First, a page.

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The Scientific Method. An Introduction to the Inquiry Process By Keith Carlson Dept. of Anthropology University of Arizona. Why does it rain?. Why is the sky blue?. How did people live in the past?. How old is the Earth?. How do scientists know what they know?. Answer….

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The Scientific Method

An Introduction to the Inquiry Process

By Keith Carlson

Dept. of Anthropology

University of Arizona

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Why does it rain?

Why is the sky blue?

How did people live in the past?

How old is the Earth?

How do scientists know what they know?


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A step-by-step

process scientists use to answer questions and solve problems.

The steps of the Scientific Method are:

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1) Research Question:

The problem or issue you want to learn more about.

2) Hypothesis:

Testable Prediction that follows from your research question that can be tested and evaluated.

3) Methods:

What will be your procedures for testing your hypothesis?

4) Data Collection:

Record observations regarding data related to the problem you are interested in.

5) Inferences/Interpretation

What can you say about your hypothesis based on your observations? Is your hypothesis supported by your observations?

6) Sharing your conclusions

Scientists write reports and give presentations to inform others about their research!

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What’s Archaeology and Who’s anArchaeologist?

  • Archaeology:

    • The study of human activity and the past through material remains

  • Archaeologist:

    • A scientist who studies humans, past and present, through their material remains

    • Uses the Scientific Method!!!

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Bill Rathje


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The Garbology Project

From: Rubbish: The Archaeology of Garbage, by William Rathje and Cullen Murphy. The University of Arizona Press, Tucson, 2001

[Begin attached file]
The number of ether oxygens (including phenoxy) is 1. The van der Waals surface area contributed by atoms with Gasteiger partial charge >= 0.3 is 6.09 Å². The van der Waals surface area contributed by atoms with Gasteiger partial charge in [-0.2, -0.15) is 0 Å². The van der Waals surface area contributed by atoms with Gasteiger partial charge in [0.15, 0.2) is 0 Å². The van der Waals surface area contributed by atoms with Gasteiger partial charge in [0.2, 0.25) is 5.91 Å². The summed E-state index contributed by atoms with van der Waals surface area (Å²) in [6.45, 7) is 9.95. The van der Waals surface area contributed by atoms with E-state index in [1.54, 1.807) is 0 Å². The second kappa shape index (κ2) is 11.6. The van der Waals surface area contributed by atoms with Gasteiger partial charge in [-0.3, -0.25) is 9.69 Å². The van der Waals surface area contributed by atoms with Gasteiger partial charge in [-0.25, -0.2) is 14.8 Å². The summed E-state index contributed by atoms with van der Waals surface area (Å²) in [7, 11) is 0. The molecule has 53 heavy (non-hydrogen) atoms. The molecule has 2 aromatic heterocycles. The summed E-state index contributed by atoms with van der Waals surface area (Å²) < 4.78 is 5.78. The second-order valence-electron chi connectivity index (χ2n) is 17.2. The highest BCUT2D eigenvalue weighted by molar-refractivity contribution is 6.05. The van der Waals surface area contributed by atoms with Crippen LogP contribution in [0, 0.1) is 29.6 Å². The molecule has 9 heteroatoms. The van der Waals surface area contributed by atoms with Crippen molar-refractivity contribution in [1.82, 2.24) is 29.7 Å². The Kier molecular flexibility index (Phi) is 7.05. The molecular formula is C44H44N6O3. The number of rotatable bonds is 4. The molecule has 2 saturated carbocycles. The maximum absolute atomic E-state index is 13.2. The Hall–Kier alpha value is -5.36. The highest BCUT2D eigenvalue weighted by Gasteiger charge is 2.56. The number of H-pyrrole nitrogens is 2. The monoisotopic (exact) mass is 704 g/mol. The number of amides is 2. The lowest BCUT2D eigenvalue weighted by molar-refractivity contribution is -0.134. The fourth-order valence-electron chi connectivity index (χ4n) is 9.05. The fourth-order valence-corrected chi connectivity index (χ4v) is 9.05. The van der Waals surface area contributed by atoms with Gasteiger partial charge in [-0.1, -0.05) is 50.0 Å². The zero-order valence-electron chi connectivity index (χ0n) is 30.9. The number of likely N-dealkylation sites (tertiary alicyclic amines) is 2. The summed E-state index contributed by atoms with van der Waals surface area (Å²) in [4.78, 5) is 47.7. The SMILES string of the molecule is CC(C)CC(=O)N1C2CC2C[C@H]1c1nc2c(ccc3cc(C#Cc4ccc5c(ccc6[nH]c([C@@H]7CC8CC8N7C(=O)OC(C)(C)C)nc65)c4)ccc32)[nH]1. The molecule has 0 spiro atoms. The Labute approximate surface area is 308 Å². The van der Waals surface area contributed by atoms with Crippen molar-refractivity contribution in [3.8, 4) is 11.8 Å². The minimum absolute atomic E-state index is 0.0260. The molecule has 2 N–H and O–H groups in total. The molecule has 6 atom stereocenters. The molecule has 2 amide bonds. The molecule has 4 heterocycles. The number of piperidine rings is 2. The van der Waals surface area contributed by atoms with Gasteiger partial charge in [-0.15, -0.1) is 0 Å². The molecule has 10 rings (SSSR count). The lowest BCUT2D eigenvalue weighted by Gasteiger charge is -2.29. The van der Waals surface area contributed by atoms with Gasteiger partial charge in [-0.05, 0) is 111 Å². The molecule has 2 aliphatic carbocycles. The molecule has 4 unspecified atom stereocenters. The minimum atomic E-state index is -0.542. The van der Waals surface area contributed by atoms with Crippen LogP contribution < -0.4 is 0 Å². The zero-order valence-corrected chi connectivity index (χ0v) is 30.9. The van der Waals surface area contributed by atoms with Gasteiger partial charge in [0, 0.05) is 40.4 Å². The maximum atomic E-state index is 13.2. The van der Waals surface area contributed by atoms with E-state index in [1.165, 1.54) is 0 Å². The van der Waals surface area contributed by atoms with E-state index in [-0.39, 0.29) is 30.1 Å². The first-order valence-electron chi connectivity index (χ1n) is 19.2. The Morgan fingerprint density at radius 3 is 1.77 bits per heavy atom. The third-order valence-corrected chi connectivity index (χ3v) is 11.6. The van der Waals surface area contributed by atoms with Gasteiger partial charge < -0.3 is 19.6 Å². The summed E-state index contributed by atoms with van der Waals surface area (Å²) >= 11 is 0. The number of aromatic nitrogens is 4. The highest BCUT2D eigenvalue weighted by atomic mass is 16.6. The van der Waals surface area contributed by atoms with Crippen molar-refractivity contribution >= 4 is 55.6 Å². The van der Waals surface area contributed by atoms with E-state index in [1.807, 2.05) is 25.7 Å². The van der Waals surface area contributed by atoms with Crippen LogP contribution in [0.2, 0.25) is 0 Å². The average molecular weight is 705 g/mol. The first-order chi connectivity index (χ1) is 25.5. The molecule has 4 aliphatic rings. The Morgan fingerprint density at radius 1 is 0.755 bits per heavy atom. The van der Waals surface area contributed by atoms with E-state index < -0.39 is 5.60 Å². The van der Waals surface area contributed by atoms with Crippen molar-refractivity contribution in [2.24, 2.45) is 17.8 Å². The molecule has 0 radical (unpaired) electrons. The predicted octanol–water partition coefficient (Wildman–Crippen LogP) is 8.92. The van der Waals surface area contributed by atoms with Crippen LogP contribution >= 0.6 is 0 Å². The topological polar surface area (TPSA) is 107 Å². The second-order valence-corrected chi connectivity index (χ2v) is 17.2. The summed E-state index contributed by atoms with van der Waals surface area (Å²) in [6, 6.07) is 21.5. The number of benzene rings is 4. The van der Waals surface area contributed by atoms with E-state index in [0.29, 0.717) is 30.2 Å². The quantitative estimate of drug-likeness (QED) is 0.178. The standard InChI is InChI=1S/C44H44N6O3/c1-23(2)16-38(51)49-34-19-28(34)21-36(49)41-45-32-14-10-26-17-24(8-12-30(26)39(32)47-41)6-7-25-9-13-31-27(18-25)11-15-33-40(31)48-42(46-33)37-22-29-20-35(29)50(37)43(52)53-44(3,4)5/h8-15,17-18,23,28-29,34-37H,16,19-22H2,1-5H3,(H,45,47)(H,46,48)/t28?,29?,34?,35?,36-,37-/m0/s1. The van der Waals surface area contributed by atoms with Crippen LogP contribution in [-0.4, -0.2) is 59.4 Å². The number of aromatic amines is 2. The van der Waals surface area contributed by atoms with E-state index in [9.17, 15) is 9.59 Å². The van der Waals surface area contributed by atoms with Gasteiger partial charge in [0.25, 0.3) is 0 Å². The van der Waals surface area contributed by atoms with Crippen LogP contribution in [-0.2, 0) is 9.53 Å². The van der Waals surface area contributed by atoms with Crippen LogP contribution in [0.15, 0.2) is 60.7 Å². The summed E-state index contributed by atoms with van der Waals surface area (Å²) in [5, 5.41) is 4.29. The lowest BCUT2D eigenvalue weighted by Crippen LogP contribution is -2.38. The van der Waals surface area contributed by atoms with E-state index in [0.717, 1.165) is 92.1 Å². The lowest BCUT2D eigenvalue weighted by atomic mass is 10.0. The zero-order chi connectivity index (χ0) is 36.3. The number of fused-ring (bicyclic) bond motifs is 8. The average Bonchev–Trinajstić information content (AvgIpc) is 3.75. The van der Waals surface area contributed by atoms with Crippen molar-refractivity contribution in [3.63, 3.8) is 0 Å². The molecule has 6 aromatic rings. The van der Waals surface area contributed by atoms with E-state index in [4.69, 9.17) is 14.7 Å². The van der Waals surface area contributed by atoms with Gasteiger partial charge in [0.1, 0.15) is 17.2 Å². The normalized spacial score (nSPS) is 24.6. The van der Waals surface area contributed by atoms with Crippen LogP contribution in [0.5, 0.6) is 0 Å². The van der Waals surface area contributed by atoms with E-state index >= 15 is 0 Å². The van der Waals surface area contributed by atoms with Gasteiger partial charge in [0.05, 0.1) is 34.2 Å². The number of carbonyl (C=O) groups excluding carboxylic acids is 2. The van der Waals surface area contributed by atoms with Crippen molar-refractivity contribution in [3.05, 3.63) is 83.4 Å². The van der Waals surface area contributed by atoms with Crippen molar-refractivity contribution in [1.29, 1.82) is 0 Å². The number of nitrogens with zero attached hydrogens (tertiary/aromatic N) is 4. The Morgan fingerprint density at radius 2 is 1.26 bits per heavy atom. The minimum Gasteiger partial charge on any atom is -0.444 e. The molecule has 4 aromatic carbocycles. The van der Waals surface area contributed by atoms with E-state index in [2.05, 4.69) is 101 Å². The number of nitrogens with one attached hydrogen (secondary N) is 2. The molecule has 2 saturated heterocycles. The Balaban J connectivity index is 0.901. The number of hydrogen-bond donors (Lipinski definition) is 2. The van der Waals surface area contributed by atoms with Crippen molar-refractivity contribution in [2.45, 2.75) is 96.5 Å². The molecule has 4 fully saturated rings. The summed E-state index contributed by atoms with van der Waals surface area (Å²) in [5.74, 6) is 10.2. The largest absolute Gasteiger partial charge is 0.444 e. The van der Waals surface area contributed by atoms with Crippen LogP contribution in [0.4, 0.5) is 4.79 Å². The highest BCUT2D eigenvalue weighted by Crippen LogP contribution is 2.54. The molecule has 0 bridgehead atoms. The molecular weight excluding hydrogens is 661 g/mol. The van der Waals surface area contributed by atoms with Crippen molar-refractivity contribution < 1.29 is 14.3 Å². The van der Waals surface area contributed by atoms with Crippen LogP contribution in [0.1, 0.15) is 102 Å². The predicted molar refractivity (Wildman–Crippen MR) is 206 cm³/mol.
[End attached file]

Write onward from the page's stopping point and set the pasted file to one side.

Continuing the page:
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The Garbage Project

  • Began at the University of Arizona in 1973

  • As part of their research method, project personnel have studied over 250,000 lbs of garbage from American households and Landfills since 1973.

  • Research Question:

    • What can we learn about our own society from the garbage we throw away?

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First, what hypotheses do you have about what the garbologists would find in the typical American garbage and in Landfills?

The Garbage Project developed several hypotheses and questions based on questionnaires and other general knowledge….

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Hypotheses and Specific Questions the Garbology Project Generated:

  • Landfills are filling up with fast food packaging and lots of plastic waste – as based on surveys of what many Americans think is in our waste.

  • Paper and food products biodegrade over time.

  • What is the relationship between what people say they do and eat, and what is actually found in their garbage?

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Methods and Data Collection Generated:

How would you test the hypothesis?

Systematically excavate, or dig

in landfill….

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Methods and Data Collection Generated:

… sort contents layer by layer

and bag by bag …

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Methods and Data Collection Generated:

Rathje and Murphy


… and record observations about what

You find!!!

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Project Observations: Generated:

1) Landfills contain almost 40% newspapers between 15 and 40 years old!!!

2) Plastic bottles, soda cans, and fast food

packaging less than 1%!!!

  • Items such as lettuce

    and old fruit lasted over 15 years!

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Inferences - What do the observations mean? Generated:

Do the observations support the hypotheses?


Landfills are not filling up with plastics, but with

paper and construction products. Items that we would expect to decompose do not always.

Recycling of paper products, in addition to plastics,

is not a major activity in modern society in comparison to the total amount of garbage!

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Conclusions Generated:

  • Recycling, especially of paper, needs to be a PRIORITY!

  • People need to find ways to compost!

  • What people think is in their garbage is not necessarily what is really there!!! and……

    • What people say they eat and do is not always necessarily the case!

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Important references Generated:

  • From: Rubbish: The Archaeology of Garbage, by William Rathje and Cullen Murphy. The University of Arizona Press, Tucson, 2001

  • projects/GarbologyOnline